I believe there is a bias against balanced coverage of this incendiary issue by the liberal-dominated broadcast and print media. These outlets no doubt would extend substantial coverage to a similar rally of this size conducted by pro-choice forces. Please begin daily delivery service in the Baltimore metropolitan area. We desperately need The Washington Times.


Cockeysville, Md.

A Saudi hometown perspective

As a local from Sakaka, Saudi Arabia, commenting on the article “Saudi town sows seeds of revolution” (Page 1, Monday), I wonder: What is the purpose behind such a misleading report? As we are located just miles away from a 497-mile-long international border with turbulent Iraq, and with 248½ miles of international border with Jordan, we have the same problems the United States has with Mexico: drug trafficking, weapons smuggling and illegal immigration.

What is worse is that we have a neighbor (Iraq) who has been at war for the last couple of decades.That’s why we are experiencing mob confrontations and innocents are being caught in the crossfire. If there is someone to blame, it is Saddam Hussein, who dragged the region into a dark destiny. The aftermath of this situation has been increasing unemployment and a growing crime rate. Nevertheless, we are sure the security and progress we experienced for the last half century before Saddam will return.


Sakaka, Saudi Arabia

Taxes for all

Patrice Hill (“Some with no jobs shun work for the dole,” Page 1, Monday) ignores an important distinction between the wages paid to legal workers and to illegal aliens: the deduction of taxes and Social Security. Many, if not most, illegal aliens are paid under the table. Therefore, neither they nor their employer pay taxes on their incomes.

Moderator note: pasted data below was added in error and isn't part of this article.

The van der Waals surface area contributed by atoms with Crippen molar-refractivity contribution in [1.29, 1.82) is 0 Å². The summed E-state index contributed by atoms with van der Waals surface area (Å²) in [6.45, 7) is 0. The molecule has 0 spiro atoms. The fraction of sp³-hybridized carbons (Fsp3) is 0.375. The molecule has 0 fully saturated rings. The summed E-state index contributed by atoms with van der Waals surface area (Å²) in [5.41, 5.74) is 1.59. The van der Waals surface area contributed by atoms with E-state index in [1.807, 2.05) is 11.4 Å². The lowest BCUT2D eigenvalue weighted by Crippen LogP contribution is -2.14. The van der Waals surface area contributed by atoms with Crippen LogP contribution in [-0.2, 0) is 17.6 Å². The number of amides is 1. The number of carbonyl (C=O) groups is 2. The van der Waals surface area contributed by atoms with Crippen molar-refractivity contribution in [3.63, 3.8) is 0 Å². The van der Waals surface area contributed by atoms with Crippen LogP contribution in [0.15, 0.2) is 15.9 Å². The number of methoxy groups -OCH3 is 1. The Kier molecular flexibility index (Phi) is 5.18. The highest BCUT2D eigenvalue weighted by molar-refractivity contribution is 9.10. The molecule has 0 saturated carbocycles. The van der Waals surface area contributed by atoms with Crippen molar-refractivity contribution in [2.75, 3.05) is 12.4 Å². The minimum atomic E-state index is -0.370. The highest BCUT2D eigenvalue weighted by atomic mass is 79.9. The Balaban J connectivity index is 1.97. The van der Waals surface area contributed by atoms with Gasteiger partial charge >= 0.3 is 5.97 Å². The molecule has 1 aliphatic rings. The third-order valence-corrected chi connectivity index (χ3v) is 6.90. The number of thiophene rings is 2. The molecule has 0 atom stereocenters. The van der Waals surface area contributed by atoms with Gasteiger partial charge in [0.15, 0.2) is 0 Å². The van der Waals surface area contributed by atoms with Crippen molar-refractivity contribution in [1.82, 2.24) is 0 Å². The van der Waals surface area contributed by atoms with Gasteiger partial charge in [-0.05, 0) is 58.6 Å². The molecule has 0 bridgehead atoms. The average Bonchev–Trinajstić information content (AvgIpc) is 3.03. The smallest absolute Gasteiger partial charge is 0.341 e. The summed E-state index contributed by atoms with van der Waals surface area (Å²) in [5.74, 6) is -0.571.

It will be interesting, should the president’s plan pass in some form, to see how eager employers won’t be to assume the new expense of actually having to deduct taxes.



A nuclear attack on the U.S.

In Sunday’s edition, you published a column by Robert Housman (“Pound of cure for terror,” Commentary) that discussed the effects of a possible nuclear strike on New York City. I do not know who his “experts” are, but I know his data is garbage, so far off as to be subject to ridicule.

His numbers for the dead in such an attack may well be accurate (or even low). I have not personally conducted such a study, and in any event, it has been decades since I was trained in nuclear weapons effects and targeting. I do know, however, that in a nuclear strike on New York, the majority of deaths would not be from nuclear radiation; they would be from having buildings fall on people. Of course, those within the fireball would be vaporized, but the radius from ground zero within which buildings would be toppled would be much greater than the radius of the fireball and also greater than the radius of lethal effect from initial radiation. You need to get “experts” who actually know what they are talking about.


Nashua, N.H.